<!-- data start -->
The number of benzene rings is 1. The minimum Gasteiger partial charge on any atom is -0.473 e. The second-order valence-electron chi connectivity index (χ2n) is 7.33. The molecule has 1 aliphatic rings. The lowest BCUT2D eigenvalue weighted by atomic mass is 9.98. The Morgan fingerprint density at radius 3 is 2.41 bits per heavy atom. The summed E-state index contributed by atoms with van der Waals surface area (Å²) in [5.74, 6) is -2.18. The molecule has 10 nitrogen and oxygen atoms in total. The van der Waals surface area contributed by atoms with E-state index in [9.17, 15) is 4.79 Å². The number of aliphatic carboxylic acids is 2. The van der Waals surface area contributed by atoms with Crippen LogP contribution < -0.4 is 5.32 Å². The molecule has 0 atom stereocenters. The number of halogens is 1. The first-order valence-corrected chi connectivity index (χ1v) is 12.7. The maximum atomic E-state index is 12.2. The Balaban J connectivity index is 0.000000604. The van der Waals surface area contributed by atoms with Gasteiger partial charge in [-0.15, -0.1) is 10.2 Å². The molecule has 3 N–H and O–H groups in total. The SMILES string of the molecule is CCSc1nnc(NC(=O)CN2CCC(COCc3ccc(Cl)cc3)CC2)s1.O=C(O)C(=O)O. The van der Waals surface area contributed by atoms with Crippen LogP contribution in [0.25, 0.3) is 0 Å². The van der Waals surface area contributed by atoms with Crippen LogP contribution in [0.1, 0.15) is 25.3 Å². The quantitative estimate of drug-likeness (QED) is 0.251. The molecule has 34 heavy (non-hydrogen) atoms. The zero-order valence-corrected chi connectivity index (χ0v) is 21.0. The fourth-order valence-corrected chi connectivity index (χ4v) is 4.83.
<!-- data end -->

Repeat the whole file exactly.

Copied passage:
The number of benzene rings is 1. The minimum Gasteiger partial charge on any atom is -0.473 e. The second-order valence-electron chi connectivity index (χ2n) is 7.33. The molecule has 1 aliphatic rings. The lowest BCUT2D eigenvalue weighted by atomic mass is 9.98. The Morgan fingerprint density at radius 3 is 2.41 bits per heavy atom. The summed E-state index contributed by atoms with van der Waals surface area (Å²) in [5.74, 6) is -2.18. The molecule has 10 nitrogen and oxygen atoms in total. The van der Waals surface area contributed by atoms with E-state index in [9.17, 15) is 4.79 Å². The number of aliphatic carboxylic acids is 2. The van der Waals surface area contributed by atoms with Crippen LogP contribution < -0.4 is 5.32 Å². The molecule has 0 atom stereocenters. The number of halogens is 1. The first-order valence-corrected chi connectivity index (χ1v) is 12.7. The maximum atomic E-state index is 12.2. The Balaban J connectivity index is 0.000000604. The van der Waals surface area contributed by atoms with Gasteiger partial charge in [-0.15, -0.1) is 10.2 Å². The molecule has 3 N–H and O–H groups in total. The SMILES string of the molecule is CCSc1nnc(NC(=O)CN2CCC(COCc3ccc(Cl)cc3)CC2)s1.O=C(O)C(=O)O. The van der Waals surface area contributed by atoms with Crippen LogP contribution in [0.25, 0.3) is 0 Å². The van der Waals surface area contributed by atoms with Crippen LogP contribution in [0.1, 0.15) is 25.3 Å². The quantitative estimate of drug-likeness (QED) is 0.251. The molecule has 34 heavy (non-hydrogen) atoms. The zero-order valence-corrected chi connectivity index (χ0v) is 21.0. The fourth-order valence-corrected chi connectivity index (χ4v) is 4.83.